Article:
71 Am. U. L. Rev. F. 215 (2022).

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In 2018, Florida voters passed Amendment 4, a momentous criminal justice reform intended to restore the right to vote to felons in Florida who complete the terms of their sentence. In response, the Florida legislature limited Amendment 4 to apply only to those who have paid all court fees, costs, fines, and restitution. Therefore, Amendment 4 excludes those who have completed their terms of incarceration and parole or probation but still have outstanding legal financial obligations. This Comment discusses the history of the poll tax, felon disenfranchisement, and Florida’s LFO requirement. It also examines their disparate impacts on Black Americans. Then, Part II uses the “Obamacare” case, National Federation of Independent Business v. Sebelius, to distinguish penalties from taxes and to show that Florida courts’ fees and costs constitute taxes. Finally, this Comment concludes that conditioning felon re-enfranchisement on the payment of court fees and costs violates the Twenty-Fourth Amendment as a tax abridging the right to vote.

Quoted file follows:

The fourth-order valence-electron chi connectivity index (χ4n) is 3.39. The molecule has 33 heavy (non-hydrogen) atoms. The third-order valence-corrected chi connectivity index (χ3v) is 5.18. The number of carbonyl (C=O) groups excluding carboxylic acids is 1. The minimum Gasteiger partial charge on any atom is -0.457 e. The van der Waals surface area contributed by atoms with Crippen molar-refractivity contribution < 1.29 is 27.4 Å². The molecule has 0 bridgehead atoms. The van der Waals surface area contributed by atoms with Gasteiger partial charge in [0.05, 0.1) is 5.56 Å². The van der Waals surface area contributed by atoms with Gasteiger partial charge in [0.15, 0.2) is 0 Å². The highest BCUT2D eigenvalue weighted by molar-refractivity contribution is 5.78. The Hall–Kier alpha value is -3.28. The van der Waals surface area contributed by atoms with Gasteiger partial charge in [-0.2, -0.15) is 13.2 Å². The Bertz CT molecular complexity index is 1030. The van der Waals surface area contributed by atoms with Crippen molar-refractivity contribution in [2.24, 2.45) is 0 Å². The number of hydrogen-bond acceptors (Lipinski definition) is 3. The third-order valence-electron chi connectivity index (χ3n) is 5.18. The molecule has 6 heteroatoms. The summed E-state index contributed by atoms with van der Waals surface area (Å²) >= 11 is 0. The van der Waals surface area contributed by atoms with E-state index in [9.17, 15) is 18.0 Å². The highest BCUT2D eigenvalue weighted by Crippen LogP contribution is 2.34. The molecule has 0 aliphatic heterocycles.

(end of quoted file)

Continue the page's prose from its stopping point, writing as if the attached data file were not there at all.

* Senior Staff Member, American University Law Review, Volume 72; J.D. Candidate, May 2023, American University Washington College of Law; B.A., Public Policy, College of William & Mary. Thank you to Professor Elizabeth Earle Beske for her invaluable guidance throughout the Comment process, and to the entire AULR team, particularly my editors, Russell Potter and Luke Hancox, for their thoughtful feedback.

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